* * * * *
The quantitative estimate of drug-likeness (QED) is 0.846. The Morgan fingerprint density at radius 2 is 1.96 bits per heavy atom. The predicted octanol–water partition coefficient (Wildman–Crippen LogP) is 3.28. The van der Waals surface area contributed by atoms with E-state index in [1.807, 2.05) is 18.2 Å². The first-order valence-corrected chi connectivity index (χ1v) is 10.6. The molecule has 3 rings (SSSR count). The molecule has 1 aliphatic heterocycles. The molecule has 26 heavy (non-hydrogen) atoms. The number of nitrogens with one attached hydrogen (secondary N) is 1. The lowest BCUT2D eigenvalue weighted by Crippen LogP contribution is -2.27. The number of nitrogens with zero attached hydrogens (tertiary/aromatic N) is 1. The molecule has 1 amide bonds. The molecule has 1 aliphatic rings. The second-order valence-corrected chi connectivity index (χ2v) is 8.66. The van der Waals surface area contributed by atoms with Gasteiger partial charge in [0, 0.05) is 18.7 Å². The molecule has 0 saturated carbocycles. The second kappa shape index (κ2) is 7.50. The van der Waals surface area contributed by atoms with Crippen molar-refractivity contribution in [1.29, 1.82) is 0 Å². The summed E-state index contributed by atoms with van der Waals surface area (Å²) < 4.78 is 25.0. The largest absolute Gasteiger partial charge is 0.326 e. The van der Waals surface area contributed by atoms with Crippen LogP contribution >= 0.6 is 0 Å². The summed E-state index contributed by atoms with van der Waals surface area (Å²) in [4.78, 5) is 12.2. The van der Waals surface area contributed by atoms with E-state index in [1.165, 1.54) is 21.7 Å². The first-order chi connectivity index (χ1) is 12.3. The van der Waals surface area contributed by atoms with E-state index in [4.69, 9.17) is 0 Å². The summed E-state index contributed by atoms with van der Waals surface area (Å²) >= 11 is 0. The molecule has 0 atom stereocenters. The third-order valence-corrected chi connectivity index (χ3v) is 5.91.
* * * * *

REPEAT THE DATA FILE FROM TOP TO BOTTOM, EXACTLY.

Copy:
The quantitative estimate of drug-likeness (QED) is 0.846. The Morgan fingerprint density at radius 2 is 1.96 bits per heavy atom. The predicted octanol–water partition coefficient (Wildman–Crippen LogP) is 3.28. The van der Waals surface area contributed by atoms with E-state index in [1.807, 2.05) is 18.2 Å². The first-order valence-corrected chi connectivity index (χ1v) is 10.6. The molecule has 3 rings (SSSR count). The molecule has 1 aliphatic heterocycles. The molecule has 26 heavy (non-hydrogen) atoms. The number of nitrogens with one attached hydrogen (secondary N) is 1. The lowest BCUT2D eigenvalue weighted by Crippen LogP contribution is -2.27. The number of nitrogens with zero attached hydrogens (tertiary/aromatic N) is 1. The molecule has 1 amide bonds. The molecule has 1 aliphatic rings. The second-order valence-corrected chi connectivity index (χ2v) is 8.66. The van der Waals surface area contributed by atoms with Gasteiger partial charge in [0, 0.05) is 18.7 Å². The molecule has 0 saturated carbocycles. The second kappa shape index (κ2) is 7.50. The van der Waals surface area contributed by atoms with Crippen molar-refractivity contribution in [1.29, 1.82) is 0 Å². The summed E-state index contributed by atoms with van der Waals surface area (Å²) < 4.78 is 25.0. The largest absolute Gasteiger partial charge is 0.326 e. The van der Waals surface area contributed by atoms with Crippen LogP contribution >= 0.6 is 0 Å². The summed E-state index contributed by atoms with van der Waals surface area (Å²) in [4.78, 5) is 12.2. The van der Waals surface area contributed by atoms with E-state index in [1.165, 1.54) is 21.7 Å². The first-order chi connectivity index (χ1) is 12.3. The van der Waals surface area contributed by atoms with E-state index in [4.69, 9.17) is 0 Å². The summed E-state index contributed by atoms with van der Waals surface area (Å²) >= 11 is 0. The molecule has 0 atom stereocenters. The third-order valence-corrected chi connectivity index (χ3v) is 5.91.